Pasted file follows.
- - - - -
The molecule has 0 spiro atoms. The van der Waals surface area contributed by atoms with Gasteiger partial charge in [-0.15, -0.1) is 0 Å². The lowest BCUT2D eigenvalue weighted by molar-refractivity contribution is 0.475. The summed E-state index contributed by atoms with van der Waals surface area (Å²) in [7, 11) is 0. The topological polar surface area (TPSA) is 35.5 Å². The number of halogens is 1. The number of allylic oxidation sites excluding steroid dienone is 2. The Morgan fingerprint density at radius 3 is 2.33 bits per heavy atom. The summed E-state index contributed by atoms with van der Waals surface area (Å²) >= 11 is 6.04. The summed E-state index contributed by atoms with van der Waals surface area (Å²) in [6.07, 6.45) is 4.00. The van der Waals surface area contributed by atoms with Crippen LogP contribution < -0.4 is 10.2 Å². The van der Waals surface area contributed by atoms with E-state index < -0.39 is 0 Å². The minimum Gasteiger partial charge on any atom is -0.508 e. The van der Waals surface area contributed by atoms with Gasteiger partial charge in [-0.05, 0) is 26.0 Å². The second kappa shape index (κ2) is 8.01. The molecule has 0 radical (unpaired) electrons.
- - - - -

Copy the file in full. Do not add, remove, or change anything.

The molecule has 0 spiro atoms. The van der Waals surface area contributed by atoms with Gasteiger partial charge in [-0.15, -0.1) is 0 Å². The lowest BCUT2D eigenvalue weighted by molar-refractivity contribution is 0.475. The summed E-state index contributed by atoms with van der Waals surface area (Å²) in [7, 11) is 0. The topological polar surface area (TPSA) is 35.5 Å². The number of halogens is 1. The number of allylic oxidation sites excluding steroid dienone is 2. The Morgan fingerprint density at radius 3 is 2.33 bits per heavy atom. The summed E-state index contributed by atoms with van der Waals surface area (Å²) >= 11 is 6.04. The summed E-state index contributed by atoms with van der Waals surface area (Å²) in [6.07, 6.45) is 4.00. The van der Waals surface area contributed by atoms with Crippen LogP contribution < -0.4 is 10.2 Å². The van der Waals surface area contributed by atoms with E-state index < -0.39 is 0 Å². The minimum Gasteiger partial charge on any atom is -0.508 e. The van der Waals surface area contributed by atoms with Gasteiger partial charge in [-0.05, 0) is 26.0 Å². The second kappa shape index (κ2) is 8.01. The molecule has 0 radical (unpaired) electrons.